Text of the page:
So then cut to Unifieds: are you happy with the acceptance(s) you have? Is it a school you can earnestly see yourself going to? Is there any program that is doing walk-ins that you would go to over that school? If not, let it go, Elsa. Take a nap, girl! Go for a walk! Visit a museum! Don’t walk into a school you wouldn’t consider attending. Which leads me to my next thought…
If you are an MCA student, you have most certainly heard me speak about my good friend, Karma. Put good karma into the universe and I promise you, it will come back to you. Especially in this industry.
If you do a walk-in to a school that you have no intention of ever attending…why? For practice? I don’t think that is a good enough reason. You are taking a spot away from someone who might truly be interested in this program and would attend if accepted. If you are walking into a school you know nothing about, a coach or mentor has not advised is a good option for you, or upon research think to yourself “I’ll never actually go here” – I suggest you really listen to that thought.
The college audition process is a tiny morsel of what this industry will ultimately bring you. I am not making the comparison that college auditions are the same as professional auditions – they absolutely are not. But rejection hurts always. Being shut out of an audition call that you are absolutely right for because people decided to sign-up to audition for a character whose breakdown they don’t fit at all, hurts. We are in this together, guys. Practice putting good karma into the universe. You’ll be surprised by what comes your way.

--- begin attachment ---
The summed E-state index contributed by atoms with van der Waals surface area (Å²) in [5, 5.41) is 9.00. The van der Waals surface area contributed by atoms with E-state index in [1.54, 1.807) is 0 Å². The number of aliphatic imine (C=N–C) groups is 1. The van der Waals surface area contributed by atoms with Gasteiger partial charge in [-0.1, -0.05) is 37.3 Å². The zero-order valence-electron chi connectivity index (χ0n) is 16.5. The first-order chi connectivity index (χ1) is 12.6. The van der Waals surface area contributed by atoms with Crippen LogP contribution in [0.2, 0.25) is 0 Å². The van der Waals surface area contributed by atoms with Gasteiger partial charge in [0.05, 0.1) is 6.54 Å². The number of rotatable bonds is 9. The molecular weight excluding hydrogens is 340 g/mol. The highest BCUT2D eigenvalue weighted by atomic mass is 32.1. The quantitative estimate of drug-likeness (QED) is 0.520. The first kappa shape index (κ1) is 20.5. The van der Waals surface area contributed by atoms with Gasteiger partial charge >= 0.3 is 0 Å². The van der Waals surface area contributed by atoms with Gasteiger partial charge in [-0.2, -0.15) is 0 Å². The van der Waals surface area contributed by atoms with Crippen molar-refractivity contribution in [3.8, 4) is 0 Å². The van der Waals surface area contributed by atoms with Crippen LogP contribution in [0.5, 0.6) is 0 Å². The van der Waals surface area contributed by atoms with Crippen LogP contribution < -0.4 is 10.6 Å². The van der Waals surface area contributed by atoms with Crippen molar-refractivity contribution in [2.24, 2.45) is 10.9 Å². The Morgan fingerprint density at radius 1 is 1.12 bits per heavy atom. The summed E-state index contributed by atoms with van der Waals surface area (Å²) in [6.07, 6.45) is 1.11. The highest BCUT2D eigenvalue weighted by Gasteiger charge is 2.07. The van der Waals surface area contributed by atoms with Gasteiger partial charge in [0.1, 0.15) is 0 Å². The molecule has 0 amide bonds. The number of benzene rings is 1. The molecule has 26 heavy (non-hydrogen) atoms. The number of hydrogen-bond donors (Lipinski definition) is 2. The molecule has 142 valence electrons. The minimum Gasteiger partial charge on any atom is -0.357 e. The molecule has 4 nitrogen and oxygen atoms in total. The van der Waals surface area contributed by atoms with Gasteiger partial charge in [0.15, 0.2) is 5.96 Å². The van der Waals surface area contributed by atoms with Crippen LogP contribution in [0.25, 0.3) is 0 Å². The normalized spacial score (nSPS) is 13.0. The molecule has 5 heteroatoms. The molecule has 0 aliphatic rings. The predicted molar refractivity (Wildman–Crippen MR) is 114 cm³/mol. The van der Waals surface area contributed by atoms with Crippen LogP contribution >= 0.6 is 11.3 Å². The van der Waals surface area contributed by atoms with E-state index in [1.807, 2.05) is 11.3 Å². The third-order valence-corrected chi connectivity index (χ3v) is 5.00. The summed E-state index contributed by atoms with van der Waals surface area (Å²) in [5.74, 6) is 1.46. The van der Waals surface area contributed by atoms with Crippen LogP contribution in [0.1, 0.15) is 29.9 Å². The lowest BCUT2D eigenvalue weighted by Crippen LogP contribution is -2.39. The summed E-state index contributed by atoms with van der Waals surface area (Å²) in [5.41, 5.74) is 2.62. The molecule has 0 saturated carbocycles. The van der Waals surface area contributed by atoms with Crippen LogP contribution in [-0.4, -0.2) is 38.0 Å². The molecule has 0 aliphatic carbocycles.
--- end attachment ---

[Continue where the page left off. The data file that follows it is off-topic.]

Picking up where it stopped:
Pre-Screen Schools Doing Walk-Ins
Again, I am not going to debate whether this is fair or not. But I do have a thought for all of you lovely students who are feeling frustrated that a student can potentially just walk into a school you didn’t pass a pre-screen for:
If you don’t pass a pre-screen for a school and you see them doing walk-ins, I have one piece of advice: try to advocate for yourself but you MUST be honest. If this remains a DREAM SCHOOL, I see no harm in walking up to the school dressed in your best suit of confidence armor and saying, “Hi! I see you are doing walk-ins. I want to be transparent that I did not pass the pre-screen here. With that said, this is my dream school and if given a walk-in slot, I won’t throw away my shot.” Cue Hamilton. The worst thing that could happen: they say no. Which, is completely fair. But they could say yes, and you’ve just earned a medal in self advocacy and transparency.
Who should do walk-ins?
Walk-Ins are an amazing opportunity for some folks. They are a tiny gift in this otherwise over-crowded, confusing process and without getting into the nitty gritty – I do want to mention that I think walk-in auditions are fabulous (and fair in these instances – fine, I said it!) for the following people:
So, to sum up this post on walk-ins: they are great for the right person. They might be a great addition for your friend, but not you. That is okay. Use your best judgement and lead with kindness and thoughtfulness first.
Sending everyone love, hugs and broken legs.